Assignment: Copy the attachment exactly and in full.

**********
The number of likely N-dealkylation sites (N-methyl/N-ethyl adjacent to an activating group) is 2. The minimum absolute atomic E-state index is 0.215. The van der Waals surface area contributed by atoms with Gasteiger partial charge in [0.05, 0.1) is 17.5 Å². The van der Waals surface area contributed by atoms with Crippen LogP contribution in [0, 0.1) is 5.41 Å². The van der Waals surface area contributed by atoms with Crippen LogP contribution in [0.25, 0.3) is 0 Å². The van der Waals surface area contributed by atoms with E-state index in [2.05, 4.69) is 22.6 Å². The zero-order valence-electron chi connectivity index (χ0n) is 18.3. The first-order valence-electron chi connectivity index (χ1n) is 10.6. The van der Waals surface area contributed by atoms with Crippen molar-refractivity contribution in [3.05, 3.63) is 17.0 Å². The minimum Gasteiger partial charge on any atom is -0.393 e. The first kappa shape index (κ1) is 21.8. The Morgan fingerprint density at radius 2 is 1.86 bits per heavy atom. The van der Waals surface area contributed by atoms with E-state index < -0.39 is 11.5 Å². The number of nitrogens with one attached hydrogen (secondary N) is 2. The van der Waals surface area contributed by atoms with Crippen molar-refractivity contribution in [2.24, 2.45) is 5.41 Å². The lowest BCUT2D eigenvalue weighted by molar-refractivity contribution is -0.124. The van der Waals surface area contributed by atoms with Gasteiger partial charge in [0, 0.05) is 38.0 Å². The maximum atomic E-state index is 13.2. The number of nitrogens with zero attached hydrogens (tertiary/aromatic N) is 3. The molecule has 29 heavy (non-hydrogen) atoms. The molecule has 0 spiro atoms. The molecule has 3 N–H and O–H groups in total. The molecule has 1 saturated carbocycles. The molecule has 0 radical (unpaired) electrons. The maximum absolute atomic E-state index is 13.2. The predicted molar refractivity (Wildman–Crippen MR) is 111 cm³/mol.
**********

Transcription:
The number of likely N-dealkylation sites (N-methyl/N-ethyl adjacent to an activating group) is 2. The minimum absolute atomic E-state index is 0.215. The van der Waals surface area contributed by atoms with Gasteiger partial charge in [0.05, 0.1) is 17.5 Å². The van der Waals surface area contributed by atoms with Crippen LogP contribution in [0, 0.1) is 5.41 Å². The van der Waals surface area contributed by atoms with Crippen LogP contribution in [0.25, 0.3) is 0 Å². The van der Waals surface area contributed by atoms with E-state index in [2.05, 4.69) is 22.6 Å². The zero-order valence-electron chi connectivity index (χ0n) is 18.3. The first-order valence-electron chi connectivity index (χ1n) is 10.6. The van der Waals surface area contributed by atoms with Crippen molar-refractivity contribution in [3.05, 3.63) is 17.0 Å². The minimum Gasteiger partial charge on any atom is -0.393 e. The first kappa shape index (κ1) is 21.8. The Morgan fingerprint density at radius 2 is 1.86 bits per heavy atom. The van der Waals surface area contributed by atoms with E-state index < -0.39 is 11.5 Å². The number of nitrogens with one attached hydrogen (secondary N) is 2. The van der Waals surface area contributed by atoms with Crippen molar-refractivity contribution in [2.24, 2.45) is 5.41 Å². The lowest BCUT2D eigenvalue weighted by molar-refractivity contribution is -0.124. The van der Waals surface area contributed by atoms with Gasteiger partial charge in [0, 0.05) is 38.0 Å². The maximum atomic E-state index is 13.2. The number of nitrogens with zero attached hydrogens (tertiary/aromatic N) is 3. The molecule has 29 heavy (non-hydrogen) atoms. The molecule has 0 spiro atoms. The molecule has 3 N–H and O–H groups in total. The molecule has 1 saturated carbocycles. The molecule has 0 radical (unpaired) electrons. The maximum absolute atomic E-state index is 13.2. The predicted molar refractivity (Wildman–Crippen MR) is 111 cm³/mol.